Maybe it was just a matter of time before America's leading boy billionaires, software mogul William H. Gates III and cellular king Craig O. McCaw, joined forces. On Mar. 21, they announced a $9 billion venture that promises to revolutionize global communications.
Few had paid much attention to Teledesic Corp. until Gates and McCaw put up $5 million apiece and revealed their plans in a Federal Communications Commission filing. But the idea for Teledesic's satellite-based network comes from the labs of neither Microsoft Corp. nor McCaw Communications Corp. Instead, the company is the brainchild of an unassuming 62-year-old entrepreneur named Edward F. Tuck, who describes himself as "just a little guy who really likes to start companies."
Based in West Covina, Calif., Tuck is an electrical engineer who flies planes in his spare time--and has a number of high-tech startups under his belt. They include Magellan Corp., which makes small satellite receivers used by pilots to pinpoint their location, and Endgate Technology, an antenna maker. He won't disclose his net worth except to say that it's "substantial" on paper.
"SANITY CHECKS." In 1988, Tuck was between venture-capital deals when he dreamed up the idea of using a network of hundreds of satellites for worldwide communications. The inspiration came from Magellan, whose receivers rely on signals from 24 satellites launched by the Pentagon. By building and launching many hundreds more, Tuck figured, a company could gain large economies of scale. And there appeared to be a huge untapped market: Half the world's population lives two hours from a telephone.
Tuck began bouncing the idea off friends--"sanity checks" he calls the discussions--and developed a sketchy plan. After a few months, a friend who knew Craig McCaw said he thought the cellular entrepreneur might be interested. In late 1989, Tuck met McCaw in the mogul's room at the Beverly Hills Hotel. McCaw listened politely and asked a few questions, noting that such a system could be used for everything from video-conferencing to transporting medical images to and from virtually any spot on the planet. But he promised only to keep in touch. The scheme "was still pretty half-baked," Tuck admits.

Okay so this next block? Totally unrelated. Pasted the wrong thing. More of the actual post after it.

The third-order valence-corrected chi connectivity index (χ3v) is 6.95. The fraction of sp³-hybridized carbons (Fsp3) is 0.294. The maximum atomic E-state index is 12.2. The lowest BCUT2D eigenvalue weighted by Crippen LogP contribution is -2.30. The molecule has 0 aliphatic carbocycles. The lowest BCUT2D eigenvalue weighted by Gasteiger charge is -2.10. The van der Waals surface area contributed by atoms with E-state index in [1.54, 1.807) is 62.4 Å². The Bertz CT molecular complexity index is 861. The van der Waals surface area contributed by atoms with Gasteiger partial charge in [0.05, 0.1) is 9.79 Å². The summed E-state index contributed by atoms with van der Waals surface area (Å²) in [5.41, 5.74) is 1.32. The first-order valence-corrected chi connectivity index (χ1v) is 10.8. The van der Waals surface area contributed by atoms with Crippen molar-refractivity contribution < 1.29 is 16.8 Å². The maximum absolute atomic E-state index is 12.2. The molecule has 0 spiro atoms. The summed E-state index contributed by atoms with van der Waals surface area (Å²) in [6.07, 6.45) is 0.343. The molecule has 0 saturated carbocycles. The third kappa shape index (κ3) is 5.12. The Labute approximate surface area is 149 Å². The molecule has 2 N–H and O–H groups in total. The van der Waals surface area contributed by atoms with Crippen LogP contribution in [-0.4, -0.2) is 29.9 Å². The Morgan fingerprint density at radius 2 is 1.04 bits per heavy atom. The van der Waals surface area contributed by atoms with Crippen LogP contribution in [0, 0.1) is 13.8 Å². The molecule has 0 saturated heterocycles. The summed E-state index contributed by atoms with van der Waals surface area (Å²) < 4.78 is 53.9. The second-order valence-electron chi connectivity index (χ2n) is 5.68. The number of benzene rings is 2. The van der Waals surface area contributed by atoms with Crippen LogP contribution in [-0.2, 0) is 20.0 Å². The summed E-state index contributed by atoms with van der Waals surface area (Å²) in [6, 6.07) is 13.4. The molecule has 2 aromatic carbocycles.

By June, 1990, Tuck assembled his $20 million Kinship Partners II fund. He proposed a partnership with McCaw to set up the sat-ellite company, then named Calling Communications Corp. It was a sound choice: McCaw had the clout to arrange the international partnerships such an audacious concept would require--not to mention the construction and launching of 840 satellites. McCaw bit, instructing his development unit to buy a 27.8% stake for $3.7 million. Kinship took an 11.2% interest.
The seed capital went to hire engineers to develop detailed specifications. The plan relies on low-earth-orbit satellites operating directly over small receiving antennas on the ground. But each one can only provide service to a circle 450 miles in radius. That means many satellites are needed to blanket the globe--and without global coverage, the system probably will never generate the traffic to be economical. Says former FCC lawyer Richard M. Firestone: "If the costs are too high, they won't get the volume they need, but they can't get the costs down unless they get the volume. It's a vicious cycle."
While preliminary design work was under way, the project was kept secret, partly out of concern that if the world found out about McCaw's investment, others might file for the required 28-gigahertz radio band before the Mar. 21 FCC deadline. With the date nearing, McCaw and Tuck knew more cash was needed. McCaw called Gates, with whom he socializes, and proposed they each put up $5 million for 30% stakes. Gates asked Microsoft technology guru Nathan Myhrvold to review the plan. When Myhrvold signed off, Gates signed on.
SPECTRUM SQUABBLE. Gates, who won't discuss the project, is eschewing any operating role. Separately, he has agreed to invest $30 million of Microsoft's money, and $10 million of his own, in Nationwide Wireless Network Inc., a $150 million joint venture with Mobile Telecommunications Technologies Corp., to build a giant messaging service.
Teledesic's vision is similarly daunting. It may not get the spectrum it needs until the FCC makes its decision in late 1994, since wireless cable-TV operators want the same frequencies. Until such issues are solved, it will be tough for Teledesic to raise the billions it will need. But the marquee value of its principal backers could help give Ed Tuck's dream a fighting chance.